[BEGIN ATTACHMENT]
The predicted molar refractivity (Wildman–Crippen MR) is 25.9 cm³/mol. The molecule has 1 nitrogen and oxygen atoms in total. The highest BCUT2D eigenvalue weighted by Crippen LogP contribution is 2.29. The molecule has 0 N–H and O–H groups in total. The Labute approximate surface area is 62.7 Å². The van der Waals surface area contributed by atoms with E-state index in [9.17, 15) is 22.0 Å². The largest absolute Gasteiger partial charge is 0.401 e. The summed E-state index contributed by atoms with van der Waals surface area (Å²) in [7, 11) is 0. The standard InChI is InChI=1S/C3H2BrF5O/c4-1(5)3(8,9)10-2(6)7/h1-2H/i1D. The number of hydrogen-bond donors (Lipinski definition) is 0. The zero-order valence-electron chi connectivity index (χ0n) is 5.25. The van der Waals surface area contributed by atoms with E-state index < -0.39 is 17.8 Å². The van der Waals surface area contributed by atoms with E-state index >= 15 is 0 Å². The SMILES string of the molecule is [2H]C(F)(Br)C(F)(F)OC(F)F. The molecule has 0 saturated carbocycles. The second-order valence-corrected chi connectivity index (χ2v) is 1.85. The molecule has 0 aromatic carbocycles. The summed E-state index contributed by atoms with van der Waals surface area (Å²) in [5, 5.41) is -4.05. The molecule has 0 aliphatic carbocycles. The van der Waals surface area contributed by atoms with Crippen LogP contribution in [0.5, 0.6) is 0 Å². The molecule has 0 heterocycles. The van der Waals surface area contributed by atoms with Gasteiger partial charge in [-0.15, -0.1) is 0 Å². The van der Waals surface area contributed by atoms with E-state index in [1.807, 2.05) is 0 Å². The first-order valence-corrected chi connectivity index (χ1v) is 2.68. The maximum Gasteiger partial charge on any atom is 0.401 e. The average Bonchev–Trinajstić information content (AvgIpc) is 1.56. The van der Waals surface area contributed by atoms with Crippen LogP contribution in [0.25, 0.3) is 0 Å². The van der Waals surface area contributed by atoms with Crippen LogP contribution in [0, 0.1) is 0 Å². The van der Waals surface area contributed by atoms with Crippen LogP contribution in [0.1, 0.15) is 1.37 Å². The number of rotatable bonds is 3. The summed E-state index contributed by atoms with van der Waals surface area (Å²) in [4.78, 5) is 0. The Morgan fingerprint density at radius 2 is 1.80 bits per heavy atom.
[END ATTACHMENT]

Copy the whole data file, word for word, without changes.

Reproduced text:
The predicted molar refractivity (Wildman–Crippen MR) is 25.9 cm³/mol. The molecule has 1 nitrogen and oxygen atoms in total. The highest BCUT2D eigenvalue weighted by Crippen LogP contribution is 2.29. The molecule has 0 N–H and O–H groups in total. The Labute approximate surface area is 62.7 Å². The van der Waals surface area contributed by atoms with E-state index in [9.17, 15) is 22.0 Å². The largest absolute Gasteiger partial charge is 0.401 e. The summed E-state index contributed by atoms with van der Waals surface area (Å²) in [7, 11) is 0. The standard InChI is InChI=1S/C3H2BrF5O/c4-1(5)3(8,9)10-2(6)7/h1-2H/i1D. The number of hydrogen-bond donors (Lipinski definition) is 0. The zero-order valence-electron chi connectivity index (χ0n) is 5.25. The van der Waals surface area contributed by atoms with E-state index < -0.39 is 17.8 Å². The van der Waals surface area contributed by atoms with E-state index >= 15 is 0 Å². The SMILES string of the molecule is [2H]C(F)(Br)C(F)(F)OC(F)F. The molecule has 0 saturated carbocycles. The second-order valence-corrected chi connectivity index (χ2v) is 1.85. The molecule has 0 aromatic carbocycles. The summed E-state index contributed by atoms with van der Waals surface area (Å²) in [5, 5.41) is -4.05. The molecule has 0 aliphatic carbocycles. The van der Waals surface area contributed by atoms with Crippen LogP contribution in [0.5, 0.6) is 0 Å². The molecule has 0 heterocycles. The van der Waals surface area contributed by atoms with Gasteiger partial charge in [-0.15, -0.1) is 0 Å². The van der Waals surface area contributed by atoms with E-state index in [1.807, 2.05) is 0 Å². The first-order valence-corrected chi connectivity index (χ1v) is 2.68. The maximum Gasteiger partial charge on any atom is 0.401 e. The average Bonchev–Trinajstić information content (AvgIpc) is 1.56. The van der Waals surface area contributed by atoms with Crippen LogP contribution in [0.25, 0.3) is 0 Å². The van der Waals surface area contributed by atoms with Crippen LogP contribution in [0, 0.1) is 0 Å². The van der Waals surface area contributed by atoms with Crippen LogP contribution in [0.1, 0.15) is 1.37 Å². The number of rotatable bonds is 3. The summed E-state index contributed by atoms with van der Waals surface area (Å²) in [4.78, 5) is 0. The Morgan fingerprint density at radius 2 is 1.80 bits per heavy atom.